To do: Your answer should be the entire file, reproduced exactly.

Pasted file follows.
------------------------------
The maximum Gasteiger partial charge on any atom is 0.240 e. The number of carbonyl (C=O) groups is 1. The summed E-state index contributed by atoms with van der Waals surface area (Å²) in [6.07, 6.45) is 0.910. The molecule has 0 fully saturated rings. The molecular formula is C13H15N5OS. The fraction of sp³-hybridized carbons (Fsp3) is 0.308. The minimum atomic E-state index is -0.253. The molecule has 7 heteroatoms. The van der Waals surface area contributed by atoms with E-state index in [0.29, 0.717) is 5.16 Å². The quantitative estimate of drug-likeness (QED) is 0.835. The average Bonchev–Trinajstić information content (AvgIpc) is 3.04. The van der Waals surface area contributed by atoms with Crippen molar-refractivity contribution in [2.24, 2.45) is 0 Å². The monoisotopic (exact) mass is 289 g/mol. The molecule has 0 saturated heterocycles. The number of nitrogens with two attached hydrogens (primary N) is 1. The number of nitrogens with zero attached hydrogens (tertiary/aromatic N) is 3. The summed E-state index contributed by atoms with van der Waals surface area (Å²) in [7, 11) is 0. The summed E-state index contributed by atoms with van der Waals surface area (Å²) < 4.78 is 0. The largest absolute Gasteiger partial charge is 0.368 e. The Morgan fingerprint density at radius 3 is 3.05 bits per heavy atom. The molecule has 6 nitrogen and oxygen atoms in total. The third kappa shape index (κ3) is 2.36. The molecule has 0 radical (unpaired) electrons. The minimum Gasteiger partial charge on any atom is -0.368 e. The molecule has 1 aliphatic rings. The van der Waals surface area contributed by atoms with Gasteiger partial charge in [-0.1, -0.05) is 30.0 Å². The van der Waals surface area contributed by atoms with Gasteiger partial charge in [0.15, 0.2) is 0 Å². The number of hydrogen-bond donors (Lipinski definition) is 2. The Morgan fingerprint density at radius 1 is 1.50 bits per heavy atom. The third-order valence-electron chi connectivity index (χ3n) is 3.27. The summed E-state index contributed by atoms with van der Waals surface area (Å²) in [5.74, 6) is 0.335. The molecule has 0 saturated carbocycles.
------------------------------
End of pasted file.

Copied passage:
The maximum Gasteiger partial charge on any atom is 0.240 e. The number of carbonyl (C=O) groups is 1. The summed E-state index contributed by atoms with van der Waals surface area (Å²) in [6.07, 6.45) is 0.910. The molecule has 0 fully saturated rings. The molecular formula is C13H15N5OS. The fraction of sp³-hybridized carbons (Fsp3) is 0.308. The minimum atomic E-state index is -0.253. The molecule has 7 heteroatoms. The van der Waals surface area contributed by atoms with E-state index in [0.29, 0.717) is 5.16 Å². The quantitative estimate of drug-likeness (QED) is 0.835. The average Bonchev–Trinajstić information content (AvgIpc) is 3.04. The van der Waals surface area contributed by atoms with Crippen molar-refractivity contribution in [2.24, 2.45) is 0 Å². The monoisotopic (exact) mass is 289 g/mol. The molecule has 0 saturated heterocycles. The number of nitrogens with two attached hydrogens (primary N) is 1. The number of nitrogens with zero attached hydrogens (tertiary/aromatic N) is 3. The summed E-state index contributed by atoms with van der Waals surface area (Å²) in [7, 11) is 0. The summed E-state index contributed by atoms with van der Waals surface area (Å²) < 4.78 is 0. The largest absolute Gasteiger partial charge is 0.368 e. The Morgan fingerprint density at radius 3 is 3.05 bits per heavy atom. The molecule has 6 nitrogen and oxygen atoms in total. The third kappa shape index (κ3) is 2.36. The molecule has 0 radical (unpaired) electrons. The minimum Gasteiger partial charge on any atom is -0.368 e. The molecule has 1 aliphatic rings. The van der Waals surface area contributed by atoms with Gasteiger partial charge in [-0.1, -0.05) is 30.0 Å². The van der Waals surface area contributed by atoms with Gasteiger partial charge in [0.15, 0.2) is 0 Å². The number of hydrogen-bond donors (Lipinski definition) is 2. The Morgan fingerprint density at radius 1 is 1.50 bits per heavy atom. The third-order valence-electron chi connectivity index (χ3n) is 3.27. The summed E-state index contributed by atoms with van der Waals surface area (Å²) in [5.74, 6) is 0.335. The molecule has 0 saturated carbocycles.